Purina's 5.3-ounce Mighty Dog pouch products, manufactured by Menu Foods, were previously withdrawn from the market as a precaution on March 16 as part of the Menu Foods recall.

No Purina dry pet foods were affected by either recall.

Hill's Science Diet Savory Cuts Feline canned cat foods, manufactured by Menu Foods, were previously withdrawn from the market as a precaution. Together with this earlier withdrawal, less than 1% of all Hill's products have been affected, the company said. The recall does not include Prescription Diet m/d Feline canned food, which contains no wheat gluten.

The affected products:

-- Prescription Diet-- m/d-- Feline dry food, 4 pound bag, 52742 42770(all lot numbers)

-- Prescription Diet-- m/d-- Feline dry food, ten pound bag, 52742 42790(all lot numbers)

The company advised consumers to stop using the product and return it for a refund. Hill's is reformulating the food so that it will not contain wheat gluten, the company said.

Earlier in the day, the FDA said its labs found no aminopterin in its tests. Neither did labs at the College of Veterinary Medicine at Cornell University in New York. Cornell has been involved in testing of the Menu Foods since the first indication of the problem, "We have not been able to confirm aminoptrin in the food or body samples," says Donald Smith, dean of the college.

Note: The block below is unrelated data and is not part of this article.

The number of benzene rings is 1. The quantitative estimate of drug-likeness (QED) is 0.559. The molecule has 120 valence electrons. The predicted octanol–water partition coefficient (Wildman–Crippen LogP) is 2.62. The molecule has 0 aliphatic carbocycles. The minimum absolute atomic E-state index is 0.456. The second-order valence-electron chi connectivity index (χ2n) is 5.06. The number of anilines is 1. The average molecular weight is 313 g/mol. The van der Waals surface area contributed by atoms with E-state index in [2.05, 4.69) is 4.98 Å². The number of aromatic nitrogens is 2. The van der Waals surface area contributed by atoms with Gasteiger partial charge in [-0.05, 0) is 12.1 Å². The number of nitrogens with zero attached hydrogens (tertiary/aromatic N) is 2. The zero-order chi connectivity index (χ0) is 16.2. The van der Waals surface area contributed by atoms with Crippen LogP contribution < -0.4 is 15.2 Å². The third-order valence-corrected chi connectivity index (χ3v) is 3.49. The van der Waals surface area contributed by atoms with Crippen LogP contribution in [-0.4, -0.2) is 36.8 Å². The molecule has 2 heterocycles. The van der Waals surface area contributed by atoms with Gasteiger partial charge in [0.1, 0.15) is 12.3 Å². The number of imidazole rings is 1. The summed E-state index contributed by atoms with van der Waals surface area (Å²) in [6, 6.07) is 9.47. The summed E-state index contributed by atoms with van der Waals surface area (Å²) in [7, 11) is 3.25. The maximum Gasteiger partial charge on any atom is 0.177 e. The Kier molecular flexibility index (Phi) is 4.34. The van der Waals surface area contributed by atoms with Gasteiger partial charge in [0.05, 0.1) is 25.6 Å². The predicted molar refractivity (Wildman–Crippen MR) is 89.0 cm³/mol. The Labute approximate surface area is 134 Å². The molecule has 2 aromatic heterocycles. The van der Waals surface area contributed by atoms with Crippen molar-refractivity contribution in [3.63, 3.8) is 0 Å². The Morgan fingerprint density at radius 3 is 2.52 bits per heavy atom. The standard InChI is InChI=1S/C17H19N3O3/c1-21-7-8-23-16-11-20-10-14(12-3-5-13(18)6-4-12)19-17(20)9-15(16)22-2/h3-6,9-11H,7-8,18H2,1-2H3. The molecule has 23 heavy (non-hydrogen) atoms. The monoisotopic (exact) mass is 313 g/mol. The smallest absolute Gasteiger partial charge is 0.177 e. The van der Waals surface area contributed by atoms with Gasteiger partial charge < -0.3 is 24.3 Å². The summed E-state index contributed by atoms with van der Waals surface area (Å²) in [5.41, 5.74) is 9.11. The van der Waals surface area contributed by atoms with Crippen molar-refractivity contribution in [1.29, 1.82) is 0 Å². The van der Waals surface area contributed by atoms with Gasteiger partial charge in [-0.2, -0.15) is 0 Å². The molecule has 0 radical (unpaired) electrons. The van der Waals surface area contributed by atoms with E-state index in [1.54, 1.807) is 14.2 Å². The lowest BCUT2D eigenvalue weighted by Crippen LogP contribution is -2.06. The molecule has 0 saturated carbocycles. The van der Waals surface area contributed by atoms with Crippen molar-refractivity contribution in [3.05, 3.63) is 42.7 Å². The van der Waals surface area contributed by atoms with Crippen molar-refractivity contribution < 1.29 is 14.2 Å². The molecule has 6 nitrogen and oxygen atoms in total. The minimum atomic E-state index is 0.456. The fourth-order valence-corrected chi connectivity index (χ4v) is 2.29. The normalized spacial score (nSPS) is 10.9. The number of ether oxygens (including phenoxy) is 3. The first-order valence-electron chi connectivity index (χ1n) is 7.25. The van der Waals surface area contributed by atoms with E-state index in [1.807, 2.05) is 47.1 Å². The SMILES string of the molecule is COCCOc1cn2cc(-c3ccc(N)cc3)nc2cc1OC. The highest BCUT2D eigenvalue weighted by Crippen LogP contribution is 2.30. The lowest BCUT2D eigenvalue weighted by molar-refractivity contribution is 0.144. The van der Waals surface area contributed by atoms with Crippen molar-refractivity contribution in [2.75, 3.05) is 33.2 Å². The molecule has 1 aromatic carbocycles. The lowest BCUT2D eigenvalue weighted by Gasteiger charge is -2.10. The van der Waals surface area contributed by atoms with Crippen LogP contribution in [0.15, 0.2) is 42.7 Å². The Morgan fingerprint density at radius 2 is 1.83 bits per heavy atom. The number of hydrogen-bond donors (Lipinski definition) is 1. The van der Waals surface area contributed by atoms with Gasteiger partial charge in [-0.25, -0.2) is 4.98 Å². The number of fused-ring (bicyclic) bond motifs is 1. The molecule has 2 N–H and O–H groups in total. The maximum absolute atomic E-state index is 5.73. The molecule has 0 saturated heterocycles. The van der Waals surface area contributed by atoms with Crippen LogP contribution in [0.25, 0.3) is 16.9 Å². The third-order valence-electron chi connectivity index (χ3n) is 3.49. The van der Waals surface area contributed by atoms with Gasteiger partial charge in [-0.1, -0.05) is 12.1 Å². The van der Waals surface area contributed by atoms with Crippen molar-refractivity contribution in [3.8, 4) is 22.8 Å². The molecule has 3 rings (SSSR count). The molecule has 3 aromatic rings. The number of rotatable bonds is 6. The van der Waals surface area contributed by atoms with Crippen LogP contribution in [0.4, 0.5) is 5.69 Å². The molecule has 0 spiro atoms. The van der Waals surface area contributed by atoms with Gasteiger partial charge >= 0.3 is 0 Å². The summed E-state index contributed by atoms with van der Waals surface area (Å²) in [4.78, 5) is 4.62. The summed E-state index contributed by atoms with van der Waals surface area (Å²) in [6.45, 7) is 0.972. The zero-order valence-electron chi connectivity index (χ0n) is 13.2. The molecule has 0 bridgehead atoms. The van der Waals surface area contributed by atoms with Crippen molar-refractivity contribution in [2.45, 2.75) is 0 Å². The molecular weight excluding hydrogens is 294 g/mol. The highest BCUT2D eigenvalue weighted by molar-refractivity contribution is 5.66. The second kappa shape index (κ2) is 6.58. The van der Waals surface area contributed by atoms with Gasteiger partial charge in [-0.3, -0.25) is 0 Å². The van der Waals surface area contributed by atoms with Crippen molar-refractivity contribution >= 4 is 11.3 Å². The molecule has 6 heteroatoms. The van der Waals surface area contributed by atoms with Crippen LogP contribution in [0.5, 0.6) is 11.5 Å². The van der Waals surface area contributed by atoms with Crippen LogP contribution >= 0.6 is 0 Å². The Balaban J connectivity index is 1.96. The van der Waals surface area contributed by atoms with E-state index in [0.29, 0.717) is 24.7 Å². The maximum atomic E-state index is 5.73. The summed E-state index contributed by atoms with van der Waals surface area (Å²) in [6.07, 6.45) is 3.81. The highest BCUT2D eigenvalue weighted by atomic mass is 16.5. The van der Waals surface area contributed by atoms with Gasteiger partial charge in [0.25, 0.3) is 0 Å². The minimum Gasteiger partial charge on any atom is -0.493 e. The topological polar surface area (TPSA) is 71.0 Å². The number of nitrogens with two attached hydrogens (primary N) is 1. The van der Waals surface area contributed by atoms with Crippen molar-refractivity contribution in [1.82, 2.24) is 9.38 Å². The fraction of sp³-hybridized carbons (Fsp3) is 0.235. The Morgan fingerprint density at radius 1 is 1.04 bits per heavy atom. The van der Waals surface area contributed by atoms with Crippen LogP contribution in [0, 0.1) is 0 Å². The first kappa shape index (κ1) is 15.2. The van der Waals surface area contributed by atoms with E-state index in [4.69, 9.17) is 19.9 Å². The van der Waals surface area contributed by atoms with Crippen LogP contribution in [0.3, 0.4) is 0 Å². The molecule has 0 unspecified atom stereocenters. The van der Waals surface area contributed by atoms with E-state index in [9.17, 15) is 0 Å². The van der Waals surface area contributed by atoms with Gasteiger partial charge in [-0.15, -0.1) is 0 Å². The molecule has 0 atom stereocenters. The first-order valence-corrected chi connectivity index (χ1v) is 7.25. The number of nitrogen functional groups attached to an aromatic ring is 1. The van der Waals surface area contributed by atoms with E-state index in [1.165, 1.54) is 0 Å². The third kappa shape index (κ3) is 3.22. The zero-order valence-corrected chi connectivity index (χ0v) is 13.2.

New York State, which originally found the aminopterin in the pet food, said Friday that it stood beyind its find. It also said it had no doubt that melamine is present in the pet food, but that there was not enough data on the mammalian toxicity levels to conclude that it could cause illness in cats and dogs.

The FDA has to date received more than 8,800 calls related to the pet food, made by Menu Foods of Canada and recalled March 16 after a New York State lab announced it had discovered aminopterin, a rat poison, in some samples.

Smith says that Cornell veterinarians found melamine in the affected animals' kidneys and urine but don't have a medical explanation for how it might be causing injury. He is being very cautious "There's no evidence yet to tie (the pet injuries) into the melamine," Smith says.